Hwk helpp p thanks in advance

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In summary, the conversation is about someone seeking help with their homework on mathematical induction. They ask for examples and for the steps to be shown clearly. Four examples are given, including proving a formula and solving an equation. The conversation ends with a reminder to read the homework guidelines and a request for ideas.
  • #1
evaboo
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hwk helpp please helpp! thanks in advance

"Prove each of the following using Mathematical induction;" show all steps
pleasee someone help.. i have a test on this tommorow and i just need some examples.. could you also try to show all steps including the words so i understand how you got there? thakns so much in advance~!

1. -1/2, -1/4, -1/8... -1/2^n = (1/(2^n))-1

2. a + (a+d)+(a+2d)+...+[a+(n-1)d] = (n/2)[2a+(n-1)d]

3. 1^3 + 2^3 + 3^3... + n^3 = (n^2(n+1)^2)/(4)

4. show that (3^(4n))-1 is dividislbe by 80 for all positive integral values of n
 
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  • #2
Well,did u read the HW section guidelines ?We don't do hw-s here,we only help people do their homeworks,if they get stuck.

But u haven't even started.How about some ideas...?

Daniel.

EDIT:Please,DO NOT DOUBLE POST ! :grumpy:
 
  • #3


Hello, let me help you with these problems using mathematical induction.

1. Base Case: For n = 1, we have -1/2 = (1/2) - 1 = -1/2. This is true.

2. Inductive Hypothesis: Assume that the formula holds for some positive integer k.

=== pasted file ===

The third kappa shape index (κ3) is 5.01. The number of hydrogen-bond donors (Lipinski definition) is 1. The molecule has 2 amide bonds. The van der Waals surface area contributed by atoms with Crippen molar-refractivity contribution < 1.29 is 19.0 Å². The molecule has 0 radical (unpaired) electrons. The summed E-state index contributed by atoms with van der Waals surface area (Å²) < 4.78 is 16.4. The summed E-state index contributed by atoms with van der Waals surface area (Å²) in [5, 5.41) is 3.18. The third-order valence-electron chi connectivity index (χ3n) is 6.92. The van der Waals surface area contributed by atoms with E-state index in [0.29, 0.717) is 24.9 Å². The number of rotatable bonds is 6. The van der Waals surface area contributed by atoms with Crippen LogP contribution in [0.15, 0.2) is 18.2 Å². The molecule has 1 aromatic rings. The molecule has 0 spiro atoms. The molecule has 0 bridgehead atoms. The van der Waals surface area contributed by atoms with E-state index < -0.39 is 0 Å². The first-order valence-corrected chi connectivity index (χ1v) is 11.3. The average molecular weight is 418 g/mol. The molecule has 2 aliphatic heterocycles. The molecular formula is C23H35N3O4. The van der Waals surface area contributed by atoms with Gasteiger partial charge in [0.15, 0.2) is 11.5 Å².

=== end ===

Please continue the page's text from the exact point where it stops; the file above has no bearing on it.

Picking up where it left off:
3. Inductive Step: We need to show that the formula holds for k+1.

a + (a+d)+(a+2d)+...+[a+(k-1)d]+[a+kd] = (k/2)[2a+(k-1)d]+[a+kd] (by inductive hypothesis)
= (k/2)[2a+kd] (since [a+kd] = 2a+kd)
= (k/2)[2a+(k+1)d]
= [(k+1)/2][2a+(k+1)d]

Therefore, the formula holds for k+1, and by mathematical induction, it holds for all positive integers n.

3. Base Case: For n = 1, we have 1^3 = (1^2(1+1)^2)/(4) = 1. This is true.

4. Inductive Hypothesis: Assume that the formula holds for some positive integer k.

5. Inductive Step: We need to show that the formula holds for k+1.

1^3 + 2^3 + 3^3... + k^3 + (k+1)^3 = (k^2(k+1)^2)/4 + (k+1)^3 (by inductive hypothesis)
= (k^4 + 2k^3 + k^2)/4 + (k+1)^3
= (k^4 + 2k^3 + k^2 + 4k^3 + 12k^2 + 12k + 4)/4 (by expanding (k+1)^3)
= (k+1)^2(k+2)^2/4

Therefore, the formula holds for k+1, and by mathematical induction, it holds for all positive integers n.

4. Base Case: For n = 1, we have (3^(4*1))-1 = 80 which is divisible by 80. This is true.

5. Inductive Hypothesis: Assume that the formula
 

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